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    A very sizable majority expected a regression from the 49ers defense because, statistically speaking, a repeat is not in their favor. 

    However, two main facts need to be taken into consideration: First, the 49ers returned all eleven starters on defense. Second, the '11 Niners defense was installed in a shortened league year.

    This offseason, the unit has had time to grow, add pieces and develop an understanding of the system, including learning the nuances of each other's positions. And since they were not looking to add starters, San Francisco added depth throughout their defensive infrastructure.

    The Niners have also promoted Aldon Smith to the starting outside linebacker position. This could be a game-changer for San Francisco and potentially solidify a possibly historic linebacking corps. Aaron Rodgers could not engineer one drive without Smith being a factor. On the Packers' first possession, Rodgers was flushed out and rundown by Smith, marking his first sack of the 2012 season.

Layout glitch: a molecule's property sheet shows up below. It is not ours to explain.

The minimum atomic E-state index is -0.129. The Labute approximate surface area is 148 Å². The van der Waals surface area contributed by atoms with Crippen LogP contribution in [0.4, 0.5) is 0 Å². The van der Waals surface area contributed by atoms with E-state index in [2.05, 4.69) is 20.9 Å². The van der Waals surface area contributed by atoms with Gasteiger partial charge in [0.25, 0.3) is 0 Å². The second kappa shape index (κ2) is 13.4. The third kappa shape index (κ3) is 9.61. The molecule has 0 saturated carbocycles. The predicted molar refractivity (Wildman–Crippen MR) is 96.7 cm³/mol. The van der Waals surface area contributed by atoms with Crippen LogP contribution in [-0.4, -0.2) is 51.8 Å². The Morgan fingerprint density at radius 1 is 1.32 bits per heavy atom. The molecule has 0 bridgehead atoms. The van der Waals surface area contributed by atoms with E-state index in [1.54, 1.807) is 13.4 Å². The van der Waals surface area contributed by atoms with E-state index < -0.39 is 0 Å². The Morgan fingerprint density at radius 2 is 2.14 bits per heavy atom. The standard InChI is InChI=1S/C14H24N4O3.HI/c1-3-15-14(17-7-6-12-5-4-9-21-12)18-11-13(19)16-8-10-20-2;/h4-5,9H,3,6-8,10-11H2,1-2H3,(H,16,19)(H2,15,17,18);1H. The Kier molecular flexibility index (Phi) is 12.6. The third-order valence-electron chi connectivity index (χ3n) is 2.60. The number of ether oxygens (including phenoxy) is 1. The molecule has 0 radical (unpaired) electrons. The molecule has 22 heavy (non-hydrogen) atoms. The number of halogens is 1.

Not to mention, the 49ers entire secondary played phenomenal football in Week 1.

    This unit is made up of mostly All-Pros and Pro Bowlers with at least three potential candidates for defensive MVP in 2012. What the history books also show is that great defenses can last (Steelers, Bears, Ravens) and the 49ers have a great defense. 

Can Alex Smith Win a Super Bowl?

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    Despite how good this team looks on the field, in major statistical categories or even in the win-loss column, there seems to be an infinite population of naysayers who have one argument: Alex Smith is not an elite quarterback. 

    Maybe that's true, but my response is he is the right quarterback. 

    As a starter under Jim Harbaugh—including the regular season and postseason—Smith has a 15-4 record. In his past three games, he has downright outplayed two of the top three elite quarterbacks in this league in Drew Brees and Aaron Rodgers.